President Donald Trump has said he has no plans to postpone the schedule for the Republican National Convention in Charlotte until August.
“We will have the convention in late August,” Trump said in a press briefing. “I think we are going to have a big convention,” he said, adding that there was no emergency plan.
The Democrats announced earlier this week that they would delay their Milwaukee convention from July 1 to August 17.
Watch NYC first responders serenize medical workers with sirens
New York City Fire Department first responders serenade medical workers outside NYU Langone Health, a university medical center in Manhattan, on Friday evening.
Sandra Pérez Baos, postdoctoral researcher on the premises of New York University, tweeted a video of the event, which she later said was at 7:00 p.m.
Ladder trucks, rescue platforms and ambulances are lined up, emergency lights flash, sirens sound and horns sound – demonstration of appreciation for an overworked system – while medical workers wearing masks look and listen.
On Friday, the city sent an emergency alert to cell phones to ask licensed health workers to volunteer to work in medical facilities affected by coronaviruses. The death toll from the virus in the city on Saturday was nearly 1,900.
Trump warns of many deaths next week
President Donald Trump warned on Saturday that the country is headed for a difficult week.
“It will be the hardest week,” Trump said during the White House coronavirus daily media briefing. “Unfortunately there will be many deaths. “
Trump has said that allocating resources to the neediest states would result in “far fewer deaths than if it were not done.”
“In some cases, we tell the governors that we cannot go because we do not think you need it and we think another place needs it. And so far we’ve been right about this and we will continue to do so, “said Trump.
Almost all states are running out of emergency resources to fight the pandemic. Trump has been criticized for directing resources to politically valuable states like Florida rather than prioritizing the hardest hit areas like New York, where ventilators are expected to run out in a matter of days and hospitals are already running out of personal protective equipment.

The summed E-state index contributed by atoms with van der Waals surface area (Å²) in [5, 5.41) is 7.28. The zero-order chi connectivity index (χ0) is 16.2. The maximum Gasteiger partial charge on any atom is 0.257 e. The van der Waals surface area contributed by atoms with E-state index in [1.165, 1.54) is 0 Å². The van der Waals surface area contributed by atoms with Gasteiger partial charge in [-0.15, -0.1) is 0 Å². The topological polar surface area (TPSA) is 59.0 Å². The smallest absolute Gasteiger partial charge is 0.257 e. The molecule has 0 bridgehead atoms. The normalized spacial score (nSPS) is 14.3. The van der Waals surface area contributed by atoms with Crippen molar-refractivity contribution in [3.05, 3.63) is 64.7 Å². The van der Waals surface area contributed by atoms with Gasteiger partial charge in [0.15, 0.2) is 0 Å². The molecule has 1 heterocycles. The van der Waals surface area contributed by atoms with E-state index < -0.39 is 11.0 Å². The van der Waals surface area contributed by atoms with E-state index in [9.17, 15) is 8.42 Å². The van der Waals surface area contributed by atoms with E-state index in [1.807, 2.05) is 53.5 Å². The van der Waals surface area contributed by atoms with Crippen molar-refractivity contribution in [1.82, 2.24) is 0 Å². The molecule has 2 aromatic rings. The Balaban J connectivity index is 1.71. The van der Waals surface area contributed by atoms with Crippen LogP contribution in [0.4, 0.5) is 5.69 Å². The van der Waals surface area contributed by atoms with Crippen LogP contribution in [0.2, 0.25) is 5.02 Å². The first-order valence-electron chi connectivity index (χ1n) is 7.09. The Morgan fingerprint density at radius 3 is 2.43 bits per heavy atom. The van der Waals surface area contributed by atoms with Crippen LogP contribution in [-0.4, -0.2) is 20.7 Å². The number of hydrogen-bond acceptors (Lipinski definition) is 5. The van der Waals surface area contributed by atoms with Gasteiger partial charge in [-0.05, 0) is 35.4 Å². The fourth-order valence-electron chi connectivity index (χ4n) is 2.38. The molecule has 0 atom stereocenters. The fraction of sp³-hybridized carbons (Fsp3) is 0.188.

New Jersey mayor badly affected by coronavirus says he can’t compete with New York
The mayor of a New Jersey town that has been hit hard by coronavirus says his community needs the same supplies and equipment as other hotspots but lacks “the power or resources to compete with New York.”
Newark Mayor Ras Baraka told MSNBC, “We shouldn’t be competing in the market for tests, dresses and masks during this difficult time. “
“I believe there has to be a national response, a uniform national response, so that everyone can get a tally of what they need resources for, and people need these resources,” said Baraka, whose the city of around 280,000 people has a median. household income of around $ 35,000 and a poverty rate of 28%.
Essex County, where Newark is located, has 3,584 positive coronavirus cases and 155 related deaths, according to the New Jersey Department of Health.
“We have a lot of people who are not tested, people depend on 911, call 911, crush 911 and the hospital,” said Baraka. “We are also treating emergency rooms like a primary care doctor, which has compounded these problems in these communities. “
Cases in the United States now exceed 300,000, deaths exceed 8,000
The total number of coronavirus cases in the United States has risen to over 300,000, with the number of deaths exceeding 8,000.
New York State has the highest number of cases in the country with 113,704. New Jersey is second, with more than 34,000.
The two states also have the highest number of deaths in the country. New Jersey Governor Phil Murphy said on Saturday that in the past 24 hours the state has left 200 more dead, bringing the total to 846.
More than 3,500 people died from the virus in New York.
The United States totals 300,092 cases and 8,078 deaths.
Photo: A flight for a passenger
Over 150 crew members tested positive on the USS Theodore Roosevelt, whose captain was removed from office